The discovery and use of the optical clearing technology can be traced back to the last century. Thanks to the development of optics and the continuous discovery of chemical optical clearing agents, this technology has been widely used in the biological sciences in recent years [21,22]. In 2013, the optical clearing technique was rated as one of the top 10 scientific breakthroughs in medical research [23]. As a revival technology, the optical clearing method has the advantage of adapting to 3D reconstructions and computer sample analyses based on cell resolution algorithms [24]. It has also been taken advantage of in botanical research for some tiny plant tissues with poor slicing ability. The optical clearing method can quickly allow us to observe the internal structure and development process of tissues.

4.2 Relationship between the Ovary’s Vasculature and the Fruit’s Vasculature

The anatomical structure of the ovary’s vascular bundles was similar to that of the fruit, and the vascular bundles of the pedicel immediately branched into peripheral vascular bundles, central vascular bundles and ovule vascular bundles after entering the flower ovary. This indicated that the fruit’s vascular bundles were formed in the flower ovary’s vascular bundles, consistent with the conclusions of Pratt and Galet [25,26].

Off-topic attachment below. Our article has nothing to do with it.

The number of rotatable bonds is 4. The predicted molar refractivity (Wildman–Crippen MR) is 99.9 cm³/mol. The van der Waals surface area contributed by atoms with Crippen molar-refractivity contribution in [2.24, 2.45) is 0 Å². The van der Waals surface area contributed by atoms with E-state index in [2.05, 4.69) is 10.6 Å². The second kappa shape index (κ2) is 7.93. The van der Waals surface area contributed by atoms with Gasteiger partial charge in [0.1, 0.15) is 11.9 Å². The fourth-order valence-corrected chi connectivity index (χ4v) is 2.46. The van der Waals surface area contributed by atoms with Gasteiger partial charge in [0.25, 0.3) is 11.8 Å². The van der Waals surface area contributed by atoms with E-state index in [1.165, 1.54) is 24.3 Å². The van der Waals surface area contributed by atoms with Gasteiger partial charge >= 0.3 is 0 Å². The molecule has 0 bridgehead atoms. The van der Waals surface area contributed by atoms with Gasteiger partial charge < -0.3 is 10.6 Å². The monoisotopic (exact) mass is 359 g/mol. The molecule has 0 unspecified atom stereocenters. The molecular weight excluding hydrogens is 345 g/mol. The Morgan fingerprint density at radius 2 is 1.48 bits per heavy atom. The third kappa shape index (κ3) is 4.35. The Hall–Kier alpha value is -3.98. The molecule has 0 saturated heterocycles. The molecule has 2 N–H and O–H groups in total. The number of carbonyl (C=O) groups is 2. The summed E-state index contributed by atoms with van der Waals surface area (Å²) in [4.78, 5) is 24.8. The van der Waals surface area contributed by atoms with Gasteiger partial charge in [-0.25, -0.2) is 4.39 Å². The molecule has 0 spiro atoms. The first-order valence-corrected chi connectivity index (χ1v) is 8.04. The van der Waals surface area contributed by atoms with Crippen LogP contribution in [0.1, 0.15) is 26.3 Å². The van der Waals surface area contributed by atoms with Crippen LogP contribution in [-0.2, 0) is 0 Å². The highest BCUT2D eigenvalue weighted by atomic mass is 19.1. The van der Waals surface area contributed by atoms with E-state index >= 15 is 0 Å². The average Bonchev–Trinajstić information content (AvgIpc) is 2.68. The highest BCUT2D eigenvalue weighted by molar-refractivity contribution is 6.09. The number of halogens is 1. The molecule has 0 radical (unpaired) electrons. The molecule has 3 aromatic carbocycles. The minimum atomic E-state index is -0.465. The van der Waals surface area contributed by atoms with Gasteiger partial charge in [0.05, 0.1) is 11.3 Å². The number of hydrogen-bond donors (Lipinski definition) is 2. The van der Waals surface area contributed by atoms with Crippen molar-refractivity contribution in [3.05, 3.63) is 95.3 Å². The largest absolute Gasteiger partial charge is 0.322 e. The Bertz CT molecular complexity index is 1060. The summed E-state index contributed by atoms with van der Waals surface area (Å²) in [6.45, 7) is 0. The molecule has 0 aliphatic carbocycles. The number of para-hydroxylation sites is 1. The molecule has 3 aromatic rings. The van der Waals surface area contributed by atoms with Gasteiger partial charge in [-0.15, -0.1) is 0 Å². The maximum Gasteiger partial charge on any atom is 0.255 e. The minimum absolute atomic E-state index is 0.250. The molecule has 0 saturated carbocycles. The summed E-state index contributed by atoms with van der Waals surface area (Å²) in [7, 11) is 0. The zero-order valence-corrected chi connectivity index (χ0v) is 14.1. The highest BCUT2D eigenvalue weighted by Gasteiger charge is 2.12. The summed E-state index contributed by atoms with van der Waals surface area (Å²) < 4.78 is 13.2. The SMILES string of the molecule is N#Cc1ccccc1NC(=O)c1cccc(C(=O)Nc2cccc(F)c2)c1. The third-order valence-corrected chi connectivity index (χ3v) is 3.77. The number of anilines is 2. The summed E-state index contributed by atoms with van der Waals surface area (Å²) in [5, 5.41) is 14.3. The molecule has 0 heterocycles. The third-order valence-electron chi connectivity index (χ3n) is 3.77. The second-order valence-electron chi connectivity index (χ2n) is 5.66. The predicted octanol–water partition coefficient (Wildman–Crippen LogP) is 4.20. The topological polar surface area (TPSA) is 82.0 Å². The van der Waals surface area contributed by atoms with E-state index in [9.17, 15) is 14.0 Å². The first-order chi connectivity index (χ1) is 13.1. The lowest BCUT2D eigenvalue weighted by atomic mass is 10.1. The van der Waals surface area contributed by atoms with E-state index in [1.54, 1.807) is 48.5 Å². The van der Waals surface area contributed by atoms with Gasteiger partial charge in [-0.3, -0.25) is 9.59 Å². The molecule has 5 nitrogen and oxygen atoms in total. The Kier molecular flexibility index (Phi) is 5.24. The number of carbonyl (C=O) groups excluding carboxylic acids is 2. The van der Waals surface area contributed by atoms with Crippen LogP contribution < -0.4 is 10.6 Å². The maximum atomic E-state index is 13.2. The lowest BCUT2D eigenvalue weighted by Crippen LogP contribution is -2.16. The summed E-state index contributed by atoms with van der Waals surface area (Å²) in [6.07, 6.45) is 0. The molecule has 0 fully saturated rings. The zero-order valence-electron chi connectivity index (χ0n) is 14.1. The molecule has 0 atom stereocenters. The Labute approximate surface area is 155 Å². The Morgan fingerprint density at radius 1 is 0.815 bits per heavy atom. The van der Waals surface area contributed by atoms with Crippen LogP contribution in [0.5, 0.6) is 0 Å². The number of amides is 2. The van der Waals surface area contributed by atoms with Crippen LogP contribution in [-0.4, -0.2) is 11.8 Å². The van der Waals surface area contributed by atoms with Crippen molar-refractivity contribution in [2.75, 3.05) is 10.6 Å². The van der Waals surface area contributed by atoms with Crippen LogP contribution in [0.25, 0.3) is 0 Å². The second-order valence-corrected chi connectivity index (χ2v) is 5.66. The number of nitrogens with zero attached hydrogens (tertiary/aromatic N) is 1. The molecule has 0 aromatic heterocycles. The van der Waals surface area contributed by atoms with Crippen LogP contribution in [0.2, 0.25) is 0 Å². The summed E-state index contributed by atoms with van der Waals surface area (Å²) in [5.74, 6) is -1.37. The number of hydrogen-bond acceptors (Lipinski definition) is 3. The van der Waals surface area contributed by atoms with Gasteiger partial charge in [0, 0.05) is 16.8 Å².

4.3 Vascular Differentiation of the Ovary Followed a Sequence

In the development of dicotyledonous angiosperm leaves, the vascular system can be observed to form gradually and sequentially. This increase in the complexity of the vascular network by the addition of vascular bundles was also observed in the development of dicotyledonous angiosperm plants. During leaf elongation, the vasculature was laid down progressively and sequentially. The procambial bundles of the first-order and secondary veins are laid down first, followed by the progressive acropetal and basipetal differentiation of vessels [27]. As the leaf lamina expands, the areoles formed by tertiary veins are subdivided by the veins of the next order, and this process is reiterated by higher-order minor veins until the leaf is mature and stops expanding. In the development of dicotyledonous angiosperm leaves, the vasculature can be observed to form gradually and sequentially [28]. However, no similar situation was found in the anatomy of the vascular development of fruit [9,10]. Chatetlet speculated that in the early stages of vascular development in fruit, the vascular bundle was composed of one single vascular bundle connecting the pedicel to the vascular top place under the style [10]. In this study, it was found, for the first time by this experimental method, that the number of first-order vascular bundles of grapevine flowers in the visible cluster stage was less than that in the subsequent stage, which means the first-order vascular bundles around the flowers differentiated in a sequence.